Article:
The striking Upper Plaza was designed for and exhibits the museum’s most monumental pieces of permanent sculpture, including a major early sculpture by George Rickey. The focal point culminating the entire 13,000-square-foot Upper Plaza is Lithos II, a “waterwall” created by Elyn Zimmerman. This sculpture not only is a representation of the geological striations of Birmingham itself, but also masks the traffic noise from the nearby freeway.
In this elevated area, the overall scale is much larger than the other two spaces, as is reflected by the oversized pergola and the larger granite pavers. Numerous large-scale pieces are accommodated without overcrowding one another, and the space was designed to support extremely heavy loads. Enclosing the north side of the plaza is the wisteria-covered pergola, whereas Lithos II stands to the east, not far from a doorway connecting the garden to the Museum interior through a handicapped accessible entrance.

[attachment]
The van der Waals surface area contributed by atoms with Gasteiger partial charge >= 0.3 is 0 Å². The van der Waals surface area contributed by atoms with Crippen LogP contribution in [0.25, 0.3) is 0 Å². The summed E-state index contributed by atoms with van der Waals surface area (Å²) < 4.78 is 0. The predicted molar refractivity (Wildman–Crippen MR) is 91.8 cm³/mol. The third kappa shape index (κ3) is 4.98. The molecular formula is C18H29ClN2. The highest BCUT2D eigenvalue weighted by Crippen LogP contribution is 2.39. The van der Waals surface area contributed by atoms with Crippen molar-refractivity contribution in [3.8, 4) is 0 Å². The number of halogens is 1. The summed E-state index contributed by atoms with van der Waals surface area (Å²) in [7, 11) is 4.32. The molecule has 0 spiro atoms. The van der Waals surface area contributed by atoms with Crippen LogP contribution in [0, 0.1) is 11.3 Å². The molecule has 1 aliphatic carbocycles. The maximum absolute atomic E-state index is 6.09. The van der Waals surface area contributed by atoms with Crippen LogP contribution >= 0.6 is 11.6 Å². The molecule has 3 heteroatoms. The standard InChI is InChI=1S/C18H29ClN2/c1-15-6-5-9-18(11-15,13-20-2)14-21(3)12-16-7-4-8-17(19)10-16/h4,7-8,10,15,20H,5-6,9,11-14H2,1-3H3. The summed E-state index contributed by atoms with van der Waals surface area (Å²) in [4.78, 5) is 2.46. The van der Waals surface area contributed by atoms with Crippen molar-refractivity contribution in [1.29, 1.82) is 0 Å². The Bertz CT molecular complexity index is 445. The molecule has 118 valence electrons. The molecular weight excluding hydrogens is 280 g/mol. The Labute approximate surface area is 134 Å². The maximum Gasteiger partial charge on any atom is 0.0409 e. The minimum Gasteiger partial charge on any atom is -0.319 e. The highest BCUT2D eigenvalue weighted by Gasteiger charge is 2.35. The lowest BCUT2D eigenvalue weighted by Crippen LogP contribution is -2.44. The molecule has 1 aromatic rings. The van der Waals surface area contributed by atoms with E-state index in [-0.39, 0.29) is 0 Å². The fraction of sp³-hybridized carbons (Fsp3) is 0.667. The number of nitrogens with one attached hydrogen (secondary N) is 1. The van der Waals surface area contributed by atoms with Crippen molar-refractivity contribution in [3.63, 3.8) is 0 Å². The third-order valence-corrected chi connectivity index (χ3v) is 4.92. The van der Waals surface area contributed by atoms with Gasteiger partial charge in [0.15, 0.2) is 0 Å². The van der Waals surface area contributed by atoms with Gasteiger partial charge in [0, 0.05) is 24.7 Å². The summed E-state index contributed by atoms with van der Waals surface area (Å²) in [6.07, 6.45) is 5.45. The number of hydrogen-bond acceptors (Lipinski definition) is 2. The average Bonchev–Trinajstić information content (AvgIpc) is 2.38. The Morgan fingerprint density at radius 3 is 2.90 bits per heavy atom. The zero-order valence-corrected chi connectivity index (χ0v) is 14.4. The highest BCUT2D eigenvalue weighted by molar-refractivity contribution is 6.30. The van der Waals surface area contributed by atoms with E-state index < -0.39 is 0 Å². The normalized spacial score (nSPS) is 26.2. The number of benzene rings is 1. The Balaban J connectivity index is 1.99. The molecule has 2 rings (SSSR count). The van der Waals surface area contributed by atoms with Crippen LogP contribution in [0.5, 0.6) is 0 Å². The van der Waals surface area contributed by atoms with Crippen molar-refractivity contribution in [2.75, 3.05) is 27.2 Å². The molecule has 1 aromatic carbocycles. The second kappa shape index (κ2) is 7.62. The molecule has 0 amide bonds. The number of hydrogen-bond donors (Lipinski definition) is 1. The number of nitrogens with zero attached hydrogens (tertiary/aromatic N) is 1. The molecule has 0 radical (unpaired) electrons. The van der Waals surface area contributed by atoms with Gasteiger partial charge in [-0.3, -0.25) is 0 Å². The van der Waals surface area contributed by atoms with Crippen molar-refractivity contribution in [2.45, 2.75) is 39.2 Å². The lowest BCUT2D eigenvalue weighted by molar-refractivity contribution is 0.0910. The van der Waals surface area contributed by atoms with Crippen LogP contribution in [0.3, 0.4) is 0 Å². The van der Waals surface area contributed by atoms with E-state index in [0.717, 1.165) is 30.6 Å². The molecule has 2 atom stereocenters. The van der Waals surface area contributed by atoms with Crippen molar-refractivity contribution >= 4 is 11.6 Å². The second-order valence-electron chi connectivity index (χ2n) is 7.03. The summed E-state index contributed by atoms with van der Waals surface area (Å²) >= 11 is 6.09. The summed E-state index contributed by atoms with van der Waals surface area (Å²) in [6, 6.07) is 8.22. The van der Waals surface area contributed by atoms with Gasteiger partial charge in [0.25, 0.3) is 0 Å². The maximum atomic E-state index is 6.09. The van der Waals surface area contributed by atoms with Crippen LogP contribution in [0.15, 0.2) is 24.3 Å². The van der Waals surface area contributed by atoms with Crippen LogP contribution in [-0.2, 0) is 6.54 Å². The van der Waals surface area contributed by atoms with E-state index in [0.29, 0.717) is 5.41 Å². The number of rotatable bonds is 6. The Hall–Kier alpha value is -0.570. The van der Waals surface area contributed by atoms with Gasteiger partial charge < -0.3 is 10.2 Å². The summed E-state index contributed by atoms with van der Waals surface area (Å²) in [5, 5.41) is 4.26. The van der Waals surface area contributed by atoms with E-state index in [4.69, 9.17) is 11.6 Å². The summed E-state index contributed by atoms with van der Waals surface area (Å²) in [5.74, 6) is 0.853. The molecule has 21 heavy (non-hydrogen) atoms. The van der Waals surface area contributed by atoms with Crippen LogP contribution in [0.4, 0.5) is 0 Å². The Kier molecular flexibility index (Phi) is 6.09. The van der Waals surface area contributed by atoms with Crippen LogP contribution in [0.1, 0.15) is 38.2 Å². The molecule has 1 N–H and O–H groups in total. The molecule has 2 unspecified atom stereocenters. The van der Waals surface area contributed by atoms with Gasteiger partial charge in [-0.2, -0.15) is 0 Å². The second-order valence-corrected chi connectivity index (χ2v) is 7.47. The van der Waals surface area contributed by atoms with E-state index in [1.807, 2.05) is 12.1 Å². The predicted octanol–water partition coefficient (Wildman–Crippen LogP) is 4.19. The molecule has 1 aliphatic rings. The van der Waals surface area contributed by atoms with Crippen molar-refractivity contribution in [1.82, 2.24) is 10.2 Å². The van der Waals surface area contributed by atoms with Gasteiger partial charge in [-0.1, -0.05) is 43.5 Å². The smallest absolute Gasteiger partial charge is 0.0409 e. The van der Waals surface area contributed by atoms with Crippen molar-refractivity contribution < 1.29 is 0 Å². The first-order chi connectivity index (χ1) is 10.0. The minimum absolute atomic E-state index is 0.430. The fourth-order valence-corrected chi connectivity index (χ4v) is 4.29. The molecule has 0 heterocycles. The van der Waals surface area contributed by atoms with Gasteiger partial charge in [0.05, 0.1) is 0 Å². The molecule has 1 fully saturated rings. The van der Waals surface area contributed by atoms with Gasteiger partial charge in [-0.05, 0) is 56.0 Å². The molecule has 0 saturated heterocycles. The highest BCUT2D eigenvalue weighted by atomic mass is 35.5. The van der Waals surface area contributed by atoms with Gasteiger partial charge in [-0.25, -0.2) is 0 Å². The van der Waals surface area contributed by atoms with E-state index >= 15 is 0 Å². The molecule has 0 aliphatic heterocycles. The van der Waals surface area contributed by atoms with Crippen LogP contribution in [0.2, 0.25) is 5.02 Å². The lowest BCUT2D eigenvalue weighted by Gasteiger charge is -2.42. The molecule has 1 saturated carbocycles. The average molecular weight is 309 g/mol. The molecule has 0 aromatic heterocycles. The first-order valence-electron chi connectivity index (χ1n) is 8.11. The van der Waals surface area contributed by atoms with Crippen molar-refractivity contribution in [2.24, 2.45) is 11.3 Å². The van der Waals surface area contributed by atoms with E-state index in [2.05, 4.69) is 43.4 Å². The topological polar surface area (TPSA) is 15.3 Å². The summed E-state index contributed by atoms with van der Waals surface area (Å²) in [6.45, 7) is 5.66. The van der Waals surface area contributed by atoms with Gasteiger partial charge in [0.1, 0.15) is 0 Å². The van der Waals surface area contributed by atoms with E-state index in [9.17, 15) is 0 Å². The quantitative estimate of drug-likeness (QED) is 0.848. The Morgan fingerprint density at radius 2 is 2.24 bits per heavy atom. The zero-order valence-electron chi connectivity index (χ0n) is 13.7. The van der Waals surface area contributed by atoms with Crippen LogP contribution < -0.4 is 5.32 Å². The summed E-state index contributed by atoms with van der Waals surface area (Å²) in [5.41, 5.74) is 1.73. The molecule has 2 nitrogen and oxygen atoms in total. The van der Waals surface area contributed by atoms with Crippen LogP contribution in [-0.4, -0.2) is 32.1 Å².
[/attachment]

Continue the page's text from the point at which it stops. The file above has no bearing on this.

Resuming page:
Lithos II, a 1993 Zimmerman creation, is set in the curved wall of the Upper Plaza. The sculpture measures 12 feet high by 32 feet long and has a pool that extends 8 feet into the plaza. It sits in front of a backdrop of Leyland Cypress trees and is flanked on either side by seating. The monumental water wall and pool of textured granite was designed in a variety of colors and textures that recall in an abstract way geological formation in Alabama.
While visiting quarries during early visits to Birmingham, Zimmerman was intrigued by the stratifications on quarry walls. These bands of colored stone were deformed over time into various shapes and dramatic surfaces. Lithos II (lithos is Greek for stone) was inspired by these formations. The massive blocks of granite are overlaid with the flow of water that further animates the surface of the relief.